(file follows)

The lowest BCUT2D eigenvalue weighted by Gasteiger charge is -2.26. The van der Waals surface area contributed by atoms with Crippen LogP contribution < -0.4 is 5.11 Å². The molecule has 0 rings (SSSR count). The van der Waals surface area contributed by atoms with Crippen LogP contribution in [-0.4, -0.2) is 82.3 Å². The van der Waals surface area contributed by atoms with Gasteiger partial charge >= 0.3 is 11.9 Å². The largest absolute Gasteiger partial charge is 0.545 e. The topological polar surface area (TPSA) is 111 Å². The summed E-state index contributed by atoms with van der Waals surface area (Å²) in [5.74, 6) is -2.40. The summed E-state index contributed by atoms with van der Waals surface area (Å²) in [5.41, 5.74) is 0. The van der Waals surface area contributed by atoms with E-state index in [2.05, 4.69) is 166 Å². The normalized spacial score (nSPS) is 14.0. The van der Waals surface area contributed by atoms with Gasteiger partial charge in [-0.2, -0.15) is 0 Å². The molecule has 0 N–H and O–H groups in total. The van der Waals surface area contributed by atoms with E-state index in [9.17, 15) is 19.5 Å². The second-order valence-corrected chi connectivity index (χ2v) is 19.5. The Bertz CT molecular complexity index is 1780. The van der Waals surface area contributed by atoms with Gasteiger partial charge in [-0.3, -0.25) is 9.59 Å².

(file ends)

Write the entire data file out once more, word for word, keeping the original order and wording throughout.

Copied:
The lowest BCUT2D eigenvalue weighted by Gasteiger charge is -2.26. The van der Waals surface area contributed by atoms with Crippen LogP contribution < -0.4 is 5.11 Å². The molecule has 0 rings (SSSR count). The van der Waals surface area contributed by atoms with Crippen LogP contribution in [-0.4, -0.2) is 82.3 Å². The van der Waals surface area contributed by atoms with Gasteiger partial charge >= 0.3 is 11.9 Å². The largest absolute Gasteiger partial charge is 0.545 e. The topological polar surface area (TPSA) is 111 Å². The summed E-state index contributed by atoms with van der Waals surface area (Å²) in [5.74, 6) is -2.40. The summed E-state index contributed by atoms with van der Waals surface area (Å²) in [5.41, 5.74) is 0. The van der Waals surface area contributed by atoms with E-state index in [2.05, 4.69) is 166 Å². The normalized spacial score (nSPS) is 14.0. The van der Waals surface area contributed by atoms with Gasteiger partial charge in [-0.2, -0.15) is 0 Å². The molecule has 0 N–H and O–H groups in total. The van der Waals surface area contributed by atoms with E-state index in [9.17, 15) is 19.5 Å². The second-order valence-corrected chi connectivity index (χ2v) is 19.5. The Bertz CT molecular complexity index is 1780. The van der Waals surface area contributed by atoms with Gasteiger partial charge in [-0.3, -0.25) is 9.59 Å².